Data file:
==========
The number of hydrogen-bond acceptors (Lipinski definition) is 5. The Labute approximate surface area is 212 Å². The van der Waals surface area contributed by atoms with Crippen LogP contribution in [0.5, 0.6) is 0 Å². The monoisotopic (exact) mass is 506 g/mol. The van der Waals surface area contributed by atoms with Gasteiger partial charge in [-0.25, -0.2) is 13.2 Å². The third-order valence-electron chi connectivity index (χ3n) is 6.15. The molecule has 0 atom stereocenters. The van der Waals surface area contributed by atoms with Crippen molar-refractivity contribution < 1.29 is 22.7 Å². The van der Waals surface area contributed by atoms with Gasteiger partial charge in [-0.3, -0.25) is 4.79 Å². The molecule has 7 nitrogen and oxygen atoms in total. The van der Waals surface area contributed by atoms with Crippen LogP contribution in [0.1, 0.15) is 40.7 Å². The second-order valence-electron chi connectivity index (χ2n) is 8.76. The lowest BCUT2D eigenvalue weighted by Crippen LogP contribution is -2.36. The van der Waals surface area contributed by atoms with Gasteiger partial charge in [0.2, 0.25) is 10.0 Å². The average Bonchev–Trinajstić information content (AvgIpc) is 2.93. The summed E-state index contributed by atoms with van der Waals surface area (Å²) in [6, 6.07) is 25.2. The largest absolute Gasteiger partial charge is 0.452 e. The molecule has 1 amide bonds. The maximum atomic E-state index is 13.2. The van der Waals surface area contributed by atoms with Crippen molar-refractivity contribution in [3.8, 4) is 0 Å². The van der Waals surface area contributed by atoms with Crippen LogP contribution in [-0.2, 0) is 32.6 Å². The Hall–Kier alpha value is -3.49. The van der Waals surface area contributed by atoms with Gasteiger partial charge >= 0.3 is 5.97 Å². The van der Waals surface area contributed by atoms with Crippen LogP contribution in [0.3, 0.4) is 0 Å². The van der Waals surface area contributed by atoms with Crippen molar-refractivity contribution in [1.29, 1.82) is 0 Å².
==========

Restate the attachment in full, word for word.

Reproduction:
The number of hydrogen-bond acceptors (Lipinski definition) is 5. The Labute approximate surface area is 212 Å². The van der Waals surface area contributed by atoms with Crippen LogP contribution in [0.5, 0.6) is 0 Å². The monoisotopic (exact) mass is 506 g/mol. The van der Waals surface area contributed by atoms with Gasteiger partial charge in [-0.25, -0.2) is 13.2 Å². The third-order valence-electron chi connectivity index (χ3n) is 6.15. The molecule has 0 atom stereocenters. The van der Waals surface area contributed by atoms with Crippen molar-refractivity contribution < 1.29 is 22.7 Å². The van der Waals surface area contributed by atoms with Gasteiger partial charge in [-0.3, -0.25) is 4.79 Å². The molecule has 7 nitrogen and oxygen atoms in total. The van der Waals surface area contributed by atoms with Crippen LogP contribution in [0.1, 0.15) is 40.7 Å². The second-order valence-electron chi connectivity index (χ2n) is 8.76. The lowest BCUT2D eigenvalue weighted by Crippen LogP contribution is -2.36. The van der Waals surface area contributed by atoms with Gasteiger partial charge in [0.2, 0.25) is 10.0 Å². The average Bonchev–Trinajstić information content (AvgIpc) is 2.93. The summed E-state index contributed by atoms with van der Waals surface area (Å²) in [6, 6.07) is 25.2. The largest absolute Gasteiger partial charge is 0.452 e. The molecule has 1 amide bonds. The maximum atomic E-state index is 13.2. The van der Waals surface area contributed by atoms with Crippen molar-refractivity contribution in [3.8, 4) is 0 Å². The van der Waals surface area contributed by atoms with Crippen LogP contribution in [-0.2, 0) is 32.6 Å². The Hall–Kier alpha value is -3.49. The van der Waals surface area contributed by atoms with Gasteiger partial charge >= 0.3 is 5.97 Å². The van der Waals surface area contributed by atoms with Crippen LogP contribution in [0.3, 0.4) is 0 Å². The van der Waals surface area contributed by atoms with Crippen molar-refractivity contribution in [1.29, 1.82) is 0 Å².